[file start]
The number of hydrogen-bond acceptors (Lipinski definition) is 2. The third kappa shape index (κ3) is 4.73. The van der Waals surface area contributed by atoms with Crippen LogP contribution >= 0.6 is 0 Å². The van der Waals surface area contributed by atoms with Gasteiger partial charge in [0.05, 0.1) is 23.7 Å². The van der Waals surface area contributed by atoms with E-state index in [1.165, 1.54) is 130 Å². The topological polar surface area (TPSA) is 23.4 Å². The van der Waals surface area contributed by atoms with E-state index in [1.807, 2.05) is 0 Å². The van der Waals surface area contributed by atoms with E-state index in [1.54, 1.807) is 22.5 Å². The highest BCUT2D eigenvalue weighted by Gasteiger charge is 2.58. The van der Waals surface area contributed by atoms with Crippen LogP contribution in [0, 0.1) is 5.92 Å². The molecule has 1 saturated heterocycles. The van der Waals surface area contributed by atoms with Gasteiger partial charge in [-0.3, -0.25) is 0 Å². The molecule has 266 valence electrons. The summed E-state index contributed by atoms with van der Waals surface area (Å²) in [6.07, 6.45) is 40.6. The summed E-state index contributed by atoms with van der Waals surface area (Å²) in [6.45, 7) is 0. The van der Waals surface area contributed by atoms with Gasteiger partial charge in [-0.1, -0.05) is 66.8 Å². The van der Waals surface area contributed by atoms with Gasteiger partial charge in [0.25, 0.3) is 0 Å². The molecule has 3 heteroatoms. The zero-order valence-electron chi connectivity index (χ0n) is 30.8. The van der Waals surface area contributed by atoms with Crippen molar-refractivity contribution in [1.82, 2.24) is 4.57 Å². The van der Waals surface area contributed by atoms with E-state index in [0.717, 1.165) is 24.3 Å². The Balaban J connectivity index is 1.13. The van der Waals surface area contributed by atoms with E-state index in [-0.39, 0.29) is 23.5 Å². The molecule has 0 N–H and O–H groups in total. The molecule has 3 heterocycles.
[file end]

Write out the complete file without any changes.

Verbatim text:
The number of hydrogen-bond acceptors (Lipinski definition) is 2. The third kappa shape index (κ3) is 4.73. The van der Waals surface area contributed by atoms with Crippen LogP contribution >= 0.6 is 0 Å². The van der Waals surface area contributed by atoms with Gasteiger partial charge in [0.05, 0.1) is 23.7 Å². The van der Waals surface area contributed by atoms with E-state index in [1.165, 1.54) is 130 Å². The topological polar surface area (TPSA) is 23.4 Å². The van der Waals surface area contributed by atoms with E-state index in [1.807, 2.05) is 0 Å². The van der Waals surface area contributed by atoms with E-state index in [1.54, 1.807) is 22.5 Å². The highest BCUT2D eigenvalue weighted by Gasteiger charge is 2.58. The van der Waals surface area contributed by atoms with Crippen LogP contribution in [0, 0.1) is 5.92 Å². The molecule has 1 saturated heterocycles. The van der Waals surface area contributed by atoms with Gasteiger partial charge in [-0.3, -0.25) is 0 Å². The molecule has 266 valence electrons. The summed E-state index contributed by atoms with van der Waals surface area (Å²) in [6.07, 6.45) is 40.6. The summed E-state index contributed by atoms with van der Waals surface area (Å²) in [6.45, 7) is 0. The van der Waals surface area contributed by atoms with Gasteiger partial charge in [-0.1, -0.05) is 66.8 Å². The van der Waals surface area contributed by atoms with Gasteiger partial charge in [0.25, 0.3) is 0 Å². The molecule has 3 heteroatoms. The zero-order valence-electron chi connectivity index (χ0n) is 30.8. The van der Waals surface area contributed by atoms with Crippen molar-refractivity contribution in [1.82, 2.24) is 4.57 Å². The van der Waals surface area contributed by atoms with E-state index in [0.717, 1.165) is 24.3 Å². The Balaban J connectivity index is 1.13. The van der Waals surface area contributed by atoms with E-state index in [-0.39, 0.29) is 23.5 Å². The molecule has 0 N–H and O–H groups in total. The molecule has 3 heterocycles.